Moreover, the extra soul-nourishing hour came relatively cheap — at a cost of about $5 per day for each caregiver — according to an analysis by the Memphis group. “We showed that you can do behavioral interventions,” says Martindale-Adams. “There are a lot of people who have said they won’t work due to cost.”

Based on these positive results, in 2007 VA began a “translation project” called REACH VA, designed to parlay REACH into an ongoing program to help caregivers of Veterans with Alzheimer’s. The first step was showing how the program could work on a wide scale in VA. The six-month intervention was delivered at 24 sites in 15 states through VA’s Home Based Primary Care programs. The Memphis VA Medical Center coordinated the effort, providing training to the clinical sites, certification of staff and evaluation of the results.

By and large, the 127 caregivers who took part in REACH VA — most of them spouses of Veterans -reported improvements similar to those seen in the earlier research. Significantly, 96 percent said the intervention program should be provided by VA to all caregivers. The full results were reported earlier this year in the Archives of Internal Medicine.

a woman, dog and a man using a walker in a room

REACH "interventionists" teach family caregivers how to handle the stress and work of caring for their family member.

“Most rewarding aspect of my work with VA”

Saudia Major, PhD, a clinical psychologist with the VA Ann Arbor Healthcare System, has been involved with REACH VA since late 2008.

“It’s been one of the most rewarding aspects of my work here,” she says. “When I joined the Ann Arbor VA and began making home visits, I experienced a frequent sense of sadness when I observed the caregivers. These people, often times spouses of the Veterans, appeared depressed, teary, isolated, and usually in poor physical condition due to self-neglect. I found that some caregivers would attempt to monopolize my time during home visits, understandably due to lack of support, and I would have to spend a good bit of time redirecting them and my focus to the Veteran.”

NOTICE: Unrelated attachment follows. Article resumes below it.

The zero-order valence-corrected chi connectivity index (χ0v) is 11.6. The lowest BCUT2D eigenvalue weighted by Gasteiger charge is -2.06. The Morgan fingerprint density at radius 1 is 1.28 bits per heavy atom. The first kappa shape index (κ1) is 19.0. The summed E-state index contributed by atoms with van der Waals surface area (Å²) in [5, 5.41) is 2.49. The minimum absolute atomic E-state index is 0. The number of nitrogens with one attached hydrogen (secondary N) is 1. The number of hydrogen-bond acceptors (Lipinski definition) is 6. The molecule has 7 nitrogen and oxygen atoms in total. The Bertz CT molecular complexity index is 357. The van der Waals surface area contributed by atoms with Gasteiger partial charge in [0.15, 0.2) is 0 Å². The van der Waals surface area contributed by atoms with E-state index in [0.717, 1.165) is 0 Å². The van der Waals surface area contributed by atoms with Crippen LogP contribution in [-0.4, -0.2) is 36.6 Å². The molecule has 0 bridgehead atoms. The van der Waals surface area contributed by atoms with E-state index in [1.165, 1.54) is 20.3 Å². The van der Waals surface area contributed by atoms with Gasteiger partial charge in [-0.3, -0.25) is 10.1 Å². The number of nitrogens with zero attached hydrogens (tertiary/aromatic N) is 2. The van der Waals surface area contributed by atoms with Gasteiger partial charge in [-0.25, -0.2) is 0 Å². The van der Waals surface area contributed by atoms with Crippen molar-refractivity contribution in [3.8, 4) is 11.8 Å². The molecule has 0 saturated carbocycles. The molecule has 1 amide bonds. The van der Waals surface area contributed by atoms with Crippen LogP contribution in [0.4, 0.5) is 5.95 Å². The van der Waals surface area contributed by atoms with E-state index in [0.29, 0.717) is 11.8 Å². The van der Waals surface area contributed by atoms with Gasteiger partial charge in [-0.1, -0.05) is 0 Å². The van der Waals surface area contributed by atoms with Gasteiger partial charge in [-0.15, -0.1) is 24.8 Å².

The results from REACH, she says, can often be dramatic.

“It gives caregivers a sense of validation, helps them realize they are not alone, and that their needs have been heard. With this comes an increase in self-esteem and self-confidence. We see an improvement in their caregiving abilities and skills and then we observe declines in depression and stress. I’ve had a couple of caregivers tell me that that they felt that I, and the REACH VA program, saved their lives.”

Shelby Nemeth, one of the caregivers with whom Major has worked, says she feels “blessed” by the REACH program.

Her husband of 53 years, 85-year-old Lawrence, a Purple Heart Veteran of the Battle of the Bulge, has had Alzheimer’s since 2003. She has looked after him around the clock ever since.

“He has his good days and his bad days,” she says. “No, he doesn’t recognize me. But, he’s comfortable.”

When Major and her team offered to enroll Nemeth in REACH and some related respite services, at first she thought she would feel guilty about not being there all the time for her husband. “Then I realized that my being healthy, letting go of some of that stress, was not only good for me, but it was just what Lawrence needed, for me to be strong enough to take care of him.”

For Nemeth, preserving her own health was no small task: a few years ago, she suffered a heart attack and underwent a quadruple bypass. She relied on her and Lawrence’s children to help care for him while she recovered.

“I am so grateful to the VA for the REACH program,” says Nemeth. “I would absolutely recommend it to other Veteran families.”

Now, REACH VA is being rolled out on a national basis through VA’s Home-Based Primary Care programs. Training has started on a wide scale this year and will continue over the next few years.

“The Home-Based Primary Care staff have been amazing in the translation,” notes Nichols. “They do the work because they see a need.”

The needs of other Veterans and their caregivers — outside the Alzheimer’s community — will be addressed as REACH VA is modified for spinal cord injury and traumatic brain injury.

Says Nichols, “We have had wonderful support from VA in moving REACH from research to a program that will be available to caregivers around the country.”